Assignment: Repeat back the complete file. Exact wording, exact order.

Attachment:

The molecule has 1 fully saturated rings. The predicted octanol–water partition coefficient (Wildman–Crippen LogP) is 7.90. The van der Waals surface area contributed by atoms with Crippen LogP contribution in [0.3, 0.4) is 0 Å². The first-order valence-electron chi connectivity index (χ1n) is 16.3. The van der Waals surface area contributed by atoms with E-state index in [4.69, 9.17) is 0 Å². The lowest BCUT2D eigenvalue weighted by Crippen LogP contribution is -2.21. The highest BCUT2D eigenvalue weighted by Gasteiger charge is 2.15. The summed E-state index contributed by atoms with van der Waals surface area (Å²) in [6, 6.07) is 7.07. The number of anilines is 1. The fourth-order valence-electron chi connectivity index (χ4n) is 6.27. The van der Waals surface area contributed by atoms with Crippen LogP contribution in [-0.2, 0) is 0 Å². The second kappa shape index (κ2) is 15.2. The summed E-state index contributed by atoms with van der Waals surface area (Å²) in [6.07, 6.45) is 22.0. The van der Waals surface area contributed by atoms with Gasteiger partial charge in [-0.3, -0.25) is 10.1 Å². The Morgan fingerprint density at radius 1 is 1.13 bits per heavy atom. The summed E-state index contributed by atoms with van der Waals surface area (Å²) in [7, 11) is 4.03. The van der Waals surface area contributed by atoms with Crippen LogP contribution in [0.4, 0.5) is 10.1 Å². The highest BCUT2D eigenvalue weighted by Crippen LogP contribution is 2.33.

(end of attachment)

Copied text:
The molecule has 1 fully saturated rings. The predicted octanol–water partition coefficient (Wildman–Crippen LogP) is 7.90. The van der Waals surface area contributed by atoms with Crippen LogP contribution in [0.3, 0.4) is 0 Å². The first-order valence-electron chi connectivity index (χ1n) is 16.3. The van der Waals surface area contributed by atoms with E-state index in [4.69, 9.17) is 0 Å². The lowest BCUT2D eigenvalue weighted by Crippen LogP contribution is -2.21. The highest BCUT2D eigenvalue weighted by Gasteiger charge is 2.15. The summed E-state index contributed by atoms with van der Waals surface area (Å²) in [6, 6.07) is 7.07. The number of anilines is 1. The fourth-order valence-electron chi connectivity index (χ4n) is 6.27. The van der Waals surface area contributed by atoms with Crippen LogP contribution in [-0.2, 0) is 0 Å². The second kappa shape index (κ2) is 15.2. The summed E-state index contributed by atoms with van der Waals surface area (Å²) in [6.07, 6.45) is 22.0. The van der Waals surface area contributed by atoms with Gasteiger partial charge in [-0.3, -0.25) is 10.1 Å². The Morgan fingerprint density at radius 1 is 1.13 bits per heavy atom. The summed E-state index contributed by atoms with van der Waals surface area (Å²) in [7, 11) is 4.03. The van der Waals surface area contributed by atoms with Crippen LogP contribution in [0.4, 0.5) is 10.1 Å². The highest BCUT2D eigenvalue weighted by Crippen LogP contribution is 2.33.